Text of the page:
The Endocannabinoid System, or ECSis a complex cell signaling system responsible for regulating a variety of physiological process, including Sleep, Mood, Appetite, Memory, Stress, Pain and Reproduction. The ECS can be broken down into three components; Endocannabinoids, Receptors, and Enzymes.

Endocannabinoids are compounds naturally produced and regulated in the body.  Endocannabinoids bind to Endocannabinoid Receptors to elicit some sort of physiological response.  Anandamide is an example of an endocannabinoid. When Anandamide is combined with a CB1 receptor, it elicits a calming effect in the body.  Later the endocannabinoids are recycled by the bodies natural metabolic enzymes, thus bringing the body back to homeostasis.

ECS Receptors are found on the surface of cells, and help monitor and facilitate communication about conditions of the individual cells, as well as cells in the surrounding area. ECS receptors are found throughout the body and can be separated into two main types; CB1 and CB2 receptors.CB1 receptors are typically found in the Central Nervous System and CB2 receptors are typically found in the Peripheral Nervous System. The physiological response that is produced from a bind event is dependent on the type of Endocannabinoid, and the location of the receptor to which it binds.  For example, if the Endocannabinoid binds to a receptor in the Peripheral Nervous System (CB2) for example, an anti-inflammatory response may be elicited in that area. If the Endocannabinoid binds to a receptor in the Central Nervous System (CB1), that individual may feel his chronic pain subside.

Metabolic Enzymes, Fatty acid amide hydrolase (FAAH) and Monoacylglycerol lipase (MAGL)  are responsible for recycling the endocannabinoids after a physiological event has been produced.

Cannabinoids are a class of components derived from the Cannabis sativa plant which directly interact with receptors found in the body’s endocannabinoid system.  Cannabinoids have a similar structure to Endocannabinoids that are produced naturally in the body.  This allows them to bind to CB1, and CB2 receptors located throughout our body, thus eliciting a normal physiological response.  The effects vary depending on the ratio of cannabinoids ingested and the specific receptors to which they bind.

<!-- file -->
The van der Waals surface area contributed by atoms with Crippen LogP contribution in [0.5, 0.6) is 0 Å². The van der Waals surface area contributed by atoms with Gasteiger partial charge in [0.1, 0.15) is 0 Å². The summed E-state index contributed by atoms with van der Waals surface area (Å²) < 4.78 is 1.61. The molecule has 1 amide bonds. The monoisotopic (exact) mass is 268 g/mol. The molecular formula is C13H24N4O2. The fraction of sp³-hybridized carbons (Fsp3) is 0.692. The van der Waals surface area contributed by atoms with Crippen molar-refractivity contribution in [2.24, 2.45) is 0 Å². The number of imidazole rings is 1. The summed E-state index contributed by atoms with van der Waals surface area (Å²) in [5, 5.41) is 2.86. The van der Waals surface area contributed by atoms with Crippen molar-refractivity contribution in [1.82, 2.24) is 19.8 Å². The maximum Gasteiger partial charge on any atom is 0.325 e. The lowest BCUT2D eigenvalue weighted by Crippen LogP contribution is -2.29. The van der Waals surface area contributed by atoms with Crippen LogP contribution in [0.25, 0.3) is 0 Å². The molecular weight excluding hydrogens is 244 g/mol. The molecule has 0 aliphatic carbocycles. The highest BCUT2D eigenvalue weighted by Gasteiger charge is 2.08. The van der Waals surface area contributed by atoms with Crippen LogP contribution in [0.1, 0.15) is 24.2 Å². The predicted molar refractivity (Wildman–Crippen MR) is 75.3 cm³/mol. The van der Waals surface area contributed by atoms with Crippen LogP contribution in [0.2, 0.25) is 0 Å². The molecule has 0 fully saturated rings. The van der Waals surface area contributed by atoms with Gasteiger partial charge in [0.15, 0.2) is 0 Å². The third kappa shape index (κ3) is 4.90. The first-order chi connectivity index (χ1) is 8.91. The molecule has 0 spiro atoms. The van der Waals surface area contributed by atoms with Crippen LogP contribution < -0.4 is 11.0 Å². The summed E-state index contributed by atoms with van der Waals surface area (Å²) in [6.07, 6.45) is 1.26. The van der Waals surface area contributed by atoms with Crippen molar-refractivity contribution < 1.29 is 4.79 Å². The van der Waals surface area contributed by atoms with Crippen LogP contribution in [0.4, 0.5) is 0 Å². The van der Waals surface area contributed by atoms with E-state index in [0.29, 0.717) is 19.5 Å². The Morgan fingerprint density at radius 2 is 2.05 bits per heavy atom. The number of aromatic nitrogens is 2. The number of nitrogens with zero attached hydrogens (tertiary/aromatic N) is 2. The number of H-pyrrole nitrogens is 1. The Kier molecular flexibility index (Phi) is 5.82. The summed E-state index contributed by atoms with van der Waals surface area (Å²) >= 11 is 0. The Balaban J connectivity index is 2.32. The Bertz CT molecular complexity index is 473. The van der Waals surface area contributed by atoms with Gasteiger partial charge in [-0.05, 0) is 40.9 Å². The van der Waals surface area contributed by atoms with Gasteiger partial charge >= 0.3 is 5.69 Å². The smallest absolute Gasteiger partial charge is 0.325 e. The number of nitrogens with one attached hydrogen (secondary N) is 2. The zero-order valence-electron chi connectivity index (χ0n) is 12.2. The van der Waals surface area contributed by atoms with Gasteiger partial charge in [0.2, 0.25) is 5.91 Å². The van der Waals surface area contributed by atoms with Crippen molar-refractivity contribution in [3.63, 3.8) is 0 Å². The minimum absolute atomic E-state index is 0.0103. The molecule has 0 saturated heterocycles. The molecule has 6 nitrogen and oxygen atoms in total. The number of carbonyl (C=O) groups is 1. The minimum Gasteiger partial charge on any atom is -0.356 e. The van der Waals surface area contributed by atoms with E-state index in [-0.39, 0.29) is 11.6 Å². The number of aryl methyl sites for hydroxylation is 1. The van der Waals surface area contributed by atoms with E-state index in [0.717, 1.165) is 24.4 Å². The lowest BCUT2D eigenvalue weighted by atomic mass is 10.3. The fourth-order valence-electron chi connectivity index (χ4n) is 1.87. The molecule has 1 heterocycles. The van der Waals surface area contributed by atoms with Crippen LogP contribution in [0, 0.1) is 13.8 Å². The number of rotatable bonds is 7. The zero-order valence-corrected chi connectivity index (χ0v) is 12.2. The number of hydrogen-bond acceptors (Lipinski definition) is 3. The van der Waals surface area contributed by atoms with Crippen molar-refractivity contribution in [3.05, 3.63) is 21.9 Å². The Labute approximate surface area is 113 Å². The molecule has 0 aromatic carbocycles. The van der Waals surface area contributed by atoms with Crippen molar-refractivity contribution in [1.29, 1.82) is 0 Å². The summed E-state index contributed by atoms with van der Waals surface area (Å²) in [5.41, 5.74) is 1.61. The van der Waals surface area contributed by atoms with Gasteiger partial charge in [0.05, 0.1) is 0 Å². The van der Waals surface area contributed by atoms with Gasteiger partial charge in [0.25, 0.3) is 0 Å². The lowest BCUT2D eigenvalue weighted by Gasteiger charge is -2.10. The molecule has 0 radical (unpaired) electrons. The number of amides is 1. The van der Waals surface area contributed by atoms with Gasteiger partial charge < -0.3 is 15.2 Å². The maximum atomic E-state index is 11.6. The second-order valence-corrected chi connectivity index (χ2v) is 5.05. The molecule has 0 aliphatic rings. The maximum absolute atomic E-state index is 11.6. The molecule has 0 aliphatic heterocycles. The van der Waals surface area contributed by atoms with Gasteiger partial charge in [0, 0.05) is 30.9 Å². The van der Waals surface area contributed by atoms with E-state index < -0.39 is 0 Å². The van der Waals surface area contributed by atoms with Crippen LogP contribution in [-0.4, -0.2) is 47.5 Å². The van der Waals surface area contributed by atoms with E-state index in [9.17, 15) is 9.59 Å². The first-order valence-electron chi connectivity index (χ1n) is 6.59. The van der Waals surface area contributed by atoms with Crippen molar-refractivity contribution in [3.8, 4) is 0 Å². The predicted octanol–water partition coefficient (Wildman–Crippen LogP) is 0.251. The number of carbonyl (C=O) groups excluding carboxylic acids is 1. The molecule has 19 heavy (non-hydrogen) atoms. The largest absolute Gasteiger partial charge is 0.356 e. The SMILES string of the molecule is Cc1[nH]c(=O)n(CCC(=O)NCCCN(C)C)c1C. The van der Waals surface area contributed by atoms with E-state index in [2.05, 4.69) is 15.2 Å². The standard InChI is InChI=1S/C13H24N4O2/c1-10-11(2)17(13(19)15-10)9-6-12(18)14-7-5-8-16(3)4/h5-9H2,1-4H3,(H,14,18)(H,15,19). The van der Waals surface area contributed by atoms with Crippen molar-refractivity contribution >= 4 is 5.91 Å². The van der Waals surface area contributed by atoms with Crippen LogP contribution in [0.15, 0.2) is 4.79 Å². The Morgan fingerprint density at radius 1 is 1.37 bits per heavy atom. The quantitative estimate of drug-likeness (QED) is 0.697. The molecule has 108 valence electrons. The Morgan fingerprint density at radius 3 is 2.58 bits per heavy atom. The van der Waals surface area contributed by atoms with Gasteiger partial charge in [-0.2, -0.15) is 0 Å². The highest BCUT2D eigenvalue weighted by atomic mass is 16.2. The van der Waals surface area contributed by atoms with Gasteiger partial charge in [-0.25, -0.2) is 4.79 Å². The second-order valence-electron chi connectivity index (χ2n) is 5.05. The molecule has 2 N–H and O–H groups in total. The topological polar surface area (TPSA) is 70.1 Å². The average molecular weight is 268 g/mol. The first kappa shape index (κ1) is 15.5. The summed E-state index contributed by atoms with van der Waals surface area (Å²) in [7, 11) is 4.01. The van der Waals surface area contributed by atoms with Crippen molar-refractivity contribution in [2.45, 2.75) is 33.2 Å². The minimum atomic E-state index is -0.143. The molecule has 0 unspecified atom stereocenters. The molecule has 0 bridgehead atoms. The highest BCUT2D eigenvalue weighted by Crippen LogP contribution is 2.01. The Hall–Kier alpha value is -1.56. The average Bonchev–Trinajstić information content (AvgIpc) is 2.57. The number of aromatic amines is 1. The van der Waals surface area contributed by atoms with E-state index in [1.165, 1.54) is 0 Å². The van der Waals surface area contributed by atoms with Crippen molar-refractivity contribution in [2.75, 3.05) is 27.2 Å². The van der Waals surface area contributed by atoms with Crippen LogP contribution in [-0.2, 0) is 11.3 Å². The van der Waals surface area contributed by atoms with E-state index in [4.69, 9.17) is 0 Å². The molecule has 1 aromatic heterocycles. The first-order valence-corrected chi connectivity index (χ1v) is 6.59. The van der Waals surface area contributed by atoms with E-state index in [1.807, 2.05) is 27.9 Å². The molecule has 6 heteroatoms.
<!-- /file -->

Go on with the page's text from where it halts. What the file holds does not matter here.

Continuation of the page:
The way CBD interacts with the CB1 receptors in the brain isn’t fully understood.

There is some research that suggests CBD affect how your brain’s chemical receptors respond to the concentration of serotonin that’s already in your system. Serotonin, a neurotransmitter, is a chemical in your body that plays a role in regulating your mood, sleep, digestion, and behavior.  Low serotonin levels are commonly associated with people who have depression, and in some cases low serotonin levels are also associated with those suffering from anxiety.

Research suggests the Serotonin levels can help treat certain ailments like anxiety and depression. A 2014 animal study found that CBD’s effect on these ECS receptors in the brain produced both antidepressant and anti-anxiety effects.  With the right dosage, CBD can help in curbing anxiety symptoms on top of relieving aches.

Other research illustrates CBD’s process to disrupt ECS’ natural processes. Cannabidiol has shown to block the enzyme, FAAH, which is responsible for breaking down anandamide.  This allows for a surplus of anandamide in the body, thus eliciting a longer lasting calming effect for the individual.  Basically, CBD has shown to block the FAAH enzyme from breaking down anandamide, resulting in endocannabinoids having a longer lasting effect on the body, which can be beneficial for people who are dealing with anxiety disorders, as well as pain, nausea, and numerous other conditions.